Admittedly, it took some timing and weather cooperation which might not always fall on a weekend, but if it does: trust me. Untie the lines and get out there. Fall boating can be incredible!
OYCZ 3: Green Means Tow
My third suggestion for getting outside your comfort zone is arguably the least accessible of the three, but it’s something worth considering nonetheless.
Take your boat with you on vacation.
We aren’t going to tow our 380 ‘Sundancer from Toronto to Tampa, but we did decide last year to take our 13-foot RIB on our annual vacation.
Most years we rent a pontoon locally and squeeze in all of our fishing adventures, trips to the sandbar, and dolphin photo-hunts into a relatively small window. It means we feel compelled to boat every day, lest we not get our money’s worth, and if the weather turns, bundle up and stay out there.
This time we – and by “we” I mean my father-in-law because we flew down later – hitched up the RIB and drove it down. It was a genuine game-changer, largely because we rented a place on a canal where we could leave the boat tied up.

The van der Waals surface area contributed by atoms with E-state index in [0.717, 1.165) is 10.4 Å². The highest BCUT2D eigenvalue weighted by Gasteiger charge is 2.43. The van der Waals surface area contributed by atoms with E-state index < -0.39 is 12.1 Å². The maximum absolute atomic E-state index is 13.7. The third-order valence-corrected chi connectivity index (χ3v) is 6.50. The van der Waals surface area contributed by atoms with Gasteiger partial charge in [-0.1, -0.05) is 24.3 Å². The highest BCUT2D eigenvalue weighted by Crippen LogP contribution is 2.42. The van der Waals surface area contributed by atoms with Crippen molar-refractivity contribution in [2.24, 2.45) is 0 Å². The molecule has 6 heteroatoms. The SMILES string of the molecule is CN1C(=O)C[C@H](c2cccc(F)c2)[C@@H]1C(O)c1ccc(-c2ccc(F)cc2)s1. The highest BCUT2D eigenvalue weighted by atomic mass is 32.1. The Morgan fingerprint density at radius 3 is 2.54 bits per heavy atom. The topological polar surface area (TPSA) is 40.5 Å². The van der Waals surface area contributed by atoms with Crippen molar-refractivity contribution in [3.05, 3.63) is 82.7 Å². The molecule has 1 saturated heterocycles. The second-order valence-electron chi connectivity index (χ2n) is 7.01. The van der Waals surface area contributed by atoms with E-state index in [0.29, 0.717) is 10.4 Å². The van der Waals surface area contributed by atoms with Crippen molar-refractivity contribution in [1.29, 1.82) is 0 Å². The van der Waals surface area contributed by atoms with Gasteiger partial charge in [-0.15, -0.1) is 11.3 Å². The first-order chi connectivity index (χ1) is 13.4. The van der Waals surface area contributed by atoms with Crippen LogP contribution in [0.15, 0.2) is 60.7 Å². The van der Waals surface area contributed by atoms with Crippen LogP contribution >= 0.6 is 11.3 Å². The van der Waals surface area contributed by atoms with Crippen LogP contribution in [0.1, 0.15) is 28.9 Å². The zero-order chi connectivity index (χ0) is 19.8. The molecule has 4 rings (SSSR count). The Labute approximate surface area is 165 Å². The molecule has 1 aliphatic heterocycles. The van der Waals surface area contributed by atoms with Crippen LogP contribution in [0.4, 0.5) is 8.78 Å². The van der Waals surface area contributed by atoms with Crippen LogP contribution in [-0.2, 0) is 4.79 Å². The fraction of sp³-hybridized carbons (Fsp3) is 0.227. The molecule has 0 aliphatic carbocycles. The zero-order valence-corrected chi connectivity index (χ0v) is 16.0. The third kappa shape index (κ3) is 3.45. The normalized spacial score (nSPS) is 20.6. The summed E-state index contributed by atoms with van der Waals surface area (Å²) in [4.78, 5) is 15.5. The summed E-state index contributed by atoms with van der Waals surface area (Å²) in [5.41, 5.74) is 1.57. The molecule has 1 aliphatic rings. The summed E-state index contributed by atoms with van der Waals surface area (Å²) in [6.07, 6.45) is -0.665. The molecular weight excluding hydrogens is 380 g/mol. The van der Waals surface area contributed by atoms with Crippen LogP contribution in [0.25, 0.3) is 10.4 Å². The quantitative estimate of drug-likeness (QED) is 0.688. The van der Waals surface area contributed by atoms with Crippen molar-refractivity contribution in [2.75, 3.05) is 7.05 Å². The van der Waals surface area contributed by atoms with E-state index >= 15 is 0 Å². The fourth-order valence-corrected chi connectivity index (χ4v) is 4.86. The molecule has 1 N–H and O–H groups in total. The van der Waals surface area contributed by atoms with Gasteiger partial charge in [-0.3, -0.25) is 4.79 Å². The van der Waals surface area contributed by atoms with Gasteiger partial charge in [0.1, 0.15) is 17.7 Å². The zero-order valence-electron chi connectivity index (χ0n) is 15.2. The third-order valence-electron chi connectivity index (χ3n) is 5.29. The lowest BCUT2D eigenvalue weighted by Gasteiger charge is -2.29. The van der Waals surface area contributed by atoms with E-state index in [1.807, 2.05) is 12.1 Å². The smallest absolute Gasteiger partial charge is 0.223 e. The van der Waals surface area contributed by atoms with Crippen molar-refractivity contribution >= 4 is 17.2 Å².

Want to go for a short little cruise around the sheltered canals at sunset? Sure, let’s go!
Bored of playing in the pool and want to go fishing in the Intracoastal for a bit? Sure, let’s go!
The forecast changed and tomorrow looks amazing — should we load of a cooler and picnic on the sandbar? Sure, let’s go!
There’s more tension and stress when you boat in new waters, but just check out the charts/GPS and go slow until you’re sure you’re in the right area. You’ll pick it up fast!
Much like my Huntsville experience in the fall, this felt like a whole new world had opened up to us.
All three experiences got me out of my usual boating “rut” which, let’s be honest, is no rut! But it was routine. It doesn’t mean it’s not a fantastic routine (heck, I have about 10,000 photos of the Toronto skyline and I still keep snapping them because I love it more every year), but it’s more of the same.
Try something different. Go for a sail with a friend if you’re a powerboater. Zip to a waterfront restaurant for dinner with your powerboat friend if you’re a sailor. Extend your season. Give paddling a try. There’s a million and one ways to step outside your boating comfort zone.
Trust me. It’s worth it!